Linnet. Pete Woodruff.

On Bodie Hill at Glasson, c.60 flighty Linnet, and on the canal basin, 2 Goldeneye drake and a Great-crested Grebe noted. On Conder Pool, a drake Goosander and 24 Tufted Duck. In the creeks, a female Goosander and a Grey Wagtaila Little Grebe was the only one seen today, with 2 Goldeneye drake down the channel towards the Conder mouth. From the coastal path, 18 Fieldfare briefly with at least one Redwing, 25 Long-tailed Tit, 42 Goldfinch, and a Song Thrush.

Common Sandpiper. Bob Bushell.

Two Common Sandpiper at Conder Green yesterday, didn't need me to see them together five times since 6 October as more confirmation they are both wintering here this year.

And finally....

Chough. Noushka. 

With the long staying bird at Heysham in mind and still there today, I couldn't resist this brilliant image of the six in France....There's an excellent set of more Chough Here....Many thanks Noushka.

Thanks also to Richard for his Curlew, to Bob for his Common Sandpiper, and to yours truly for the not so excellent Linnets!

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A Ruff Passage.

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This year has seen an exceptional autumn Ruff passage in our area, since I found 2 at Cockersand on 4 September, to date I've seen 50 Ruff, the best being 14 on the shore off Lighthouse Cottage at Cockersand on 26 September, and 18 on the Lune Estuary at Glasson on 6 October. 

On Friday I found an adult male Ruff at Cockersand for the third time in a week, this time it was in the field beyond Bank Houses horse paddock with Stock Dove and a few RedshankIn other fields, 550 Golden Plover and 150 Curlew. Seven Snipe came up off the marsh opposite the caravan park, up to 20 Twite were were mobile, initially in the rough field behind Bank House Cottage from where I watched a Merlin single out a Starling from the mass before being lost to view to see a result of the attack.

Fieldfare. Richard Pegler@ Peglerbirding  

In the Willows and by the cover crop on Slack Lane, 45 Fieldfare, 14 Chaffinch, 5 Greenfinch, and a Skylark heard.

The Lune Estuary at Glasson was uninspiring, but the first Goldeneye on here this winter was a drake, with 4 Bar-tailed Godwit and 3 Black-tailed Godwit, 2 Great-crested Grebe were my only other notes.

Of the 7 Little Grebe seen at Conder Green, two were on Conder Pool with five in the creeks. Also on the pool, up to 150 Teal, 24 Tufted Duck and 19 Wigeon. The Common Sandpiper was again downstream by the bridge, and along the coastal path, 12 Blackbird, 12 Fieldfare, 6 Redwing, and 2 Mistle Thrush over.

Birding till dusk. Cockersand Abbey & Farm. Pete Woodruff.

Thanks to Richard for the Fieldfare, and to Antonio for the header image of the Chough.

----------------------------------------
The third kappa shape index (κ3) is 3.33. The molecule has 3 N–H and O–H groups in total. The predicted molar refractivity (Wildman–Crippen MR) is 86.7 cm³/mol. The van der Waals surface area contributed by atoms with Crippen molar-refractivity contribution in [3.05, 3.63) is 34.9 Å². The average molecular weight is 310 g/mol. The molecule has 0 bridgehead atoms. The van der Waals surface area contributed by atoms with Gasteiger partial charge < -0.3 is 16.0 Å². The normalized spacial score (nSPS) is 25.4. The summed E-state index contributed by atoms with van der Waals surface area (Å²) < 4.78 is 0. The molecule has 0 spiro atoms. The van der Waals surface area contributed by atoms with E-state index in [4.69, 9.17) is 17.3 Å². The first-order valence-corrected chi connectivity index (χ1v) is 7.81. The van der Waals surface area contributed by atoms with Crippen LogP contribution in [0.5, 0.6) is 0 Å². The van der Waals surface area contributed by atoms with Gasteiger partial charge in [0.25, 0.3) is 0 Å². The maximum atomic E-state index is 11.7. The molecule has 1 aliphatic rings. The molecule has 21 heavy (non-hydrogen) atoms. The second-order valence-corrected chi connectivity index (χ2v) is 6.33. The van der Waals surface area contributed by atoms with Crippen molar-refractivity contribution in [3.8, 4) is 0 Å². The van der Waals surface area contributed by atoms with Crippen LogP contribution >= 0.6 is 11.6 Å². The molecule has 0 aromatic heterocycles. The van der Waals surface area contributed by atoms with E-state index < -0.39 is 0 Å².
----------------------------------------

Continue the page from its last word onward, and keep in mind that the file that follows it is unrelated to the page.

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And Finally….The Owl.

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I took note of all 80 birds on Conder Pool on Tuesday, 36 Mallard, 33 Tufted Duck, 6 Teal, last Fridays Goldeneye, a drake Goosander, 2 Mute Swan, and a Lesser Black-backed Gull. In the creeks, 2 Little GrebeGrey Wagtail, and 2 Mistle Thrush over, a Common Sandpiper was again down the channel, and from the coastal path 8 Fieldfare and 44 Goldfinch.

On the Lune Estuary, c.300 Golden Plover, 450 Wigeon, and 5 Goosander were of note. On the canal basin, my first drake Goldeneye seen, and in a flooded field off Jeremy Lane, an adult Mediterranean Gull was with a pretty even mix of c.600 Common Gull/Black-headed Gull

Mixed fortunes at Cockersand, included on the negative side, a shock clear out of the 550, leaving just 8 Whooper Swan in a mid-distance inland field. In the positive, at least 2,000 Golden Plover seen, with in excess of 50% in the field by Abbey Farm, and the other in flight off the estuary south over Lighthouse Cottage, from where 4 Bar-tailed Godwit were seen on the shore. Also in the Abbey Farm field, 390 Curlew2 Ruff, and another mass clear out of last Fridays 1,800 to leave just 45 Black-tailed Godwit. On a circuit of the area, 12 Blackbird, 9 Stock Dove, 4 Chaffinch, 2 Greenfinch, a Reed Bunting, and a patrolling low flight Buzzard.

Sunset From Lighthouse Cottage. Pete Woodruff. 

I saw 10 Brown Hare in the three hours I was at Cockersand today, and as I left approaching Gardners Farm at dusk, Barn Owl flew across Moss Lane....A birding day doesn't end much better than a Barn Owl. 

Barn Owl. Brian Rafferty.

It was good to see Brian Rafferty at Cockersand on Tuesday, and many thanks for his excellent image. My bird wasn't seen in good light like this one, but great stuff for me all the same. 

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The Red Pochard.